Selfie Stick: You’ll want something to help stabilize your phone while streaming. Remember how I said to treat it like a camera? Well, ignore the selfie stick stigma for a minute, because you might have to buy a tripod/phone holder that doubles as one.

Don’t cringe at the thought of holding one to take video for your stream—it’ll really make camera work a lot easier. You’ll be able to hold a little handle instead of wrapping your hand around a rectangle, and when it comes time to set it down on a table, you can just prop out the tripod legs. We recommend this Bluetooth-enabled one from Zuumo - it even has pull out tri-pod legs attached.

Case: Some people swear by selfie cases. If you don’t know what these are, they’re cases that go around your phone that have a battery inside; the edge of the case is a big LED light. They can be helpful for this purpose, especially if you’re streaming in a dark area.

The LuMee Duo case (pictured right) wraps three functions: safety, charging and ​lighting all into one case. This is a great option for streaming at night when light is sparse without using the blinding flashlight build into most current smartphones.


The Lumee case

External battery: It’s also good to have an external battery for your phone. It would be really lame to disappoint your viewers and have your stream cut out just because you didn’t charge your phone enough. This is considered the “cardinal sin” of IRL streaming.


It is important that you get a battery pack with a mAh rating that will allow you to re-charge (or continuously charge) your phone throughout the day. Anything less than 10,000 mAh is probably not going to be too much help, especially if you are charging multiple phones. The Anker PowerCore 10000 is a great and lightweight option that will charge your phone 4 times over. If you need even more juice, it's big brother Anker PowerCore 20,100 mAh version will charge a new Galaxy S9 or iPhone X almost 8 times over!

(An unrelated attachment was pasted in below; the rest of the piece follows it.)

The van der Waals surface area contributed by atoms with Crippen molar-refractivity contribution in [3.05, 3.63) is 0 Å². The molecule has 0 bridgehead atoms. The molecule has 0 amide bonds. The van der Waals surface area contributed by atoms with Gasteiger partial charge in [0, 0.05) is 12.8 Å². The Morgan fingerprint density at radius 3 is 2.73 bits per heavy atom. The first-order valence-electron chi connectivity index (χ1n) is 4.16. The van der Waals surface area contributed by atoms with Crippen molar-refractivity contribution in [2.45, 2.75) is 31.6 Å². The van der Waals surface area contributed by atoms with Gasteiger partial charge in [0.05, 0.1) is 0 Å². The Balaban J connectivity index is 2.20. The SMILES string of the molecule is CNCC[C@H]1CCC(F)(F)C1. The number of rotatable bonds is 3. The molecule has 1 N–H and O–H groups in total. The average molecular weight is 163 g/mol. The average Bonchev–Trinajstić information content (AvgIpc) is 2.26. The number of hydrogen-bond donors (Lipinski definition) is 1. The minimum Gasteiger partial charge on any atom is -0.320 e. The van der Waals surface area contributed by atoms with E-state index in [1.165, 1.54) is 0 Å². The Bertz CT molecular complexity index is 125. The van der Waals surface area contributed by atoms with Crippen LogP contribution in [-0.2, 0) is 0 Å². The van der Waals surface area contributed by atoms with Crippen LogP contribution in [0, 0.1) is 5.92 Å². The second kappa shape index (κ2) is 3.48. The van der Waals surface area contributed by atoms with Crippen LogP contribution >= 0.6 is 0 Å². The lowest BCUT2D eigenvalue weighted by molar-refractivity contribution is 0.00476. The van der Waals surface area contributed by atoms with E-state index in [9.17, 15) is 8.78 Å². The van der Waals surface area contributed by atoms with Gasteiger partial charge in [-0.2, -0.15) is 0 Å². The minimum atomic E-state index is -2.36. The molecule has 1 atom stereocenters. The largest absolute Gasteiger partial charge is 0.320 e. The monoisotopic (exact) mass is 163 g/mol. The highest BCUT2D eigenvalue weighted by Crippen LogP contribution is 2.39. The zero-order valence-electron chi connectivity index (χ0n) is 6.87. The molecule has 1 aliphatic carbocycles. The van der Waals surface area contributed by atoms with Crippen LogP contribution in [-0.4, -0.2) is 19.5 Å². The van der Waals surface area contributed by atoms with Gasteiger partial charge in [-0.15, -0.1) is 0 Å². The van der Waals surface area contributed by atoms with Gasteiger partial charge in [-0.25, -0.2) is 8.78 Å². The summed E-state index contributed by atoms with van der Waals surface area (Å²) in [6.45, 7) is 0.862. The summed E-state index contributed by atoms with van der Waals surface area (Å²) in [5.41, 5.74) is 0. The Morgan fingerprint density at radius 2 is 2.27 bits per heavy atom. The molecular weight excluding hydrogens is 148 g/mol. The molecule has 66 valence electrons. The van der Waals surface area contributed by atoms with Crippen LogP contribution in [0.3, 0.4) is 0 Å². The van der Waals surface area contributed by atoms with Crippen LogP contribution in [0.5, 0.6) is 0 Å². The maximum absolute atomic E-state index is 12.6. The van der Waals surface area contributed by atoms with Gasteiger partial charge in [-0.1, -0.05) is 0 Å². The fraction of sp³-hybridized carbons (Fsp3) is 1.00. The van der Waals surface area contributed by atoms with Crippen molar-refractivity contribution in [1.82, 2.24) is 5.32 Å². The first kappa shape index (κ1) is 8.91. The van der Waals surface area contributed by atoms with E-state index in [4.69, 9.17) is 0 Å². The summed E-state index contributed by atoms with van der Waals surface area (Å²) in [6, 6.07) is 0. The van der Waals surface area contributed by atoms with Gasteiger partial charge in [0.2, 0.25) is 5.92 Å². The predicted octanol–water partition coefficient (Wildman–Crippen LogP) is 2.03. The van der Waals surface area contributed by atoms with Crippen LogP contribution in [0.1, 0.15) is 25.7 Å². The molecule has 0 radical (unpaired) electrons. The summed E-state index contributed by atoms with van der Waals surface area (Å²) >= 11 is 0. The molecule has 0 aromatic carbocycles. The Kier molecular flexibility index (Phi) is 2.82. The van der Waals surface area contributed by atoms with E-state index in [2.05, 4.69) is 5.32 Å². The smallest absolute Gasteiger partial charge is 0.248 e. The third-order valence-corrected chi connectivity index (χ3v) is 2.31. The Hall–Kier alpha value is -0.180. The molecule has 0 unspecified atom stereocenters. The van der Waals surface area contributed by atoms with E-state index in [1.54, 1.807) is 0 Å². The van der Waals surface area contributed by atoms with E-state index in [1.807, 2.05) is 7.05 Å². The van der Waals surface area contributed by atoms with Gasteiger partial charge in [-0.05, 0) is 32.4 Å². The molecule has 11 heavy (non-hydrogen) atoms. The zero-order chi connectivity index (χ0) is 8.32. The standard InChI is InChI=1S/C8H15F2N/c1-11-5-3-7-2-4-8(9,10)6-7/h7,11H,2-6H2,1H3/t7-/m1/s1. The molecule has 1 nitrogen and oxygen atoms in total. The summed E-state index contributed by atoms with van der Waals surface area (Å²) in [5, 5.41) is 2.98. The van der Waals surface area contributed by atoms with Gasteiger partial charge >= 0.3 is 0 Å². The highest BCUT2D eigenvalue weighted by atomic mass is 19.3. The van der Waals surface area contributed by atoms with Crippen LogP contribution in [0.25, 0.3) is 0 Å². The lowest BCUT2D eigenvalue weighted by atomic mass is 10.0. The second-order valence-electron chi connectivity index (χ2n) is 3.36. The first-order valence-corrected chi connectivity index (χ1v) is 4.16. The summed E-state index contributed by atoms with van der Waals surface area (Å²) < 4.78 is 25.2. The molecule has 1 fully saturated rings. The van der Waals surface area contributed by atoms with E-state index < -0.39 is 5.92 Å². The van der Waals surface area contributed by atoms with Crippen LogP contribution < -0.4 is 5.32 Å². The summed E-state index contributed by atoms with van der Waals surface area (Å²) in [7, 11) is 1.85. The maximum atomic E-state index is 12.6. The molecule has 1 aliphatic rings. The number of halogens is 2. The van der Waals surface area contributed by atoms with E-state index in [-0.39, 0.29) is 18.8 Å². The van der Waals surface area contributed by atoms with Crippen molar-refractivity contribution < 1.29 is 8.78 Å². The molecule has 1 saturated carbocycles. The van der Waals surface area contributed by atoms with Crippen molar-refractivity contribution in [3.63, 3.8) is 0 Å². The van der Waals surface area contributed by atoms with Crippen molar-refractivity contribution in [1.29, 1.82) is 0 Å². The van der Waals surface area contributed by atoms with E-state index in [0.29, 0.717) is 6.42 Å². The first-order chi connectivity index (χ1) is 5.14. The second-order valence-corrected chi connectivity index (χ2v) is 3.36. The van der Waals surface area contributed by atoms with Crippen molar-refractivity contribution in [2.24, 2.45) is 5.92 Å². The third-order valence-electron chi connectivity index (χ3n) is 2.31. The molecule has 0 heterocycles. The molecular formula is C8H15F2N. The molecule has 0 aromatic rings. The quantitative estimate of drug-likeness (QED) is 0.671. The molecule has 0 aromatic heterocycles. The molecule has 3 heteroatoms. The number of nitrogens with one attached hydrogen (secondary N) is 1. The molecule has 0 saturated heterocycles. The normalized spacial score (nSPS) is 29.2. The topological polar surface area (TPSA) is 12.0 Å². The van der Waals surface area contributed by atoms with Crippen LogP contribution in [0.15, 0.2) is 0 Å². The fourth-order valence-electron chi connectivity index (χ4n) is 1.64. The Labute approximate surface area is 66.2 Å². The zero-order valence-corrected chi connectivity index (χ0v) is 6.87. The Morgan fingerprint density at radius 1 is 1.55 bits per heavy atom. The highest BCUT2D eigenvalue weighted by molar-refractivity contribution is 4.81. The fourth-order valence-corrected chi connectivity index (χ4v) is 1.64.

Extra phone: For the dedicated IRL streamer, having extra phones to monitor the chat can help a lot. I wouldn’t suggest that to start out with, but it can be cheaper than you think, because the phone doesn’t need a cellular plan attached—just a wifi connection.


A dual phone setup, extremely popular for Pokemon Go streamers.

A good microphone, a selfie case and a tripod shouldn’t run you more than $100. Pretty cheap for something that’ll last a long time. If you want to spend more, a bigger stream setup might run upwards of $250 or $300, but you can pick out your setup pieces to fit your budget.

Choosing A Phone For Mobile Streaming

If you’re just looking to try out IRL streaming, the smartphone you already have likely has a fine camera for this. Maybe you’re getting a new phone soon, though, and you want to get the best camera.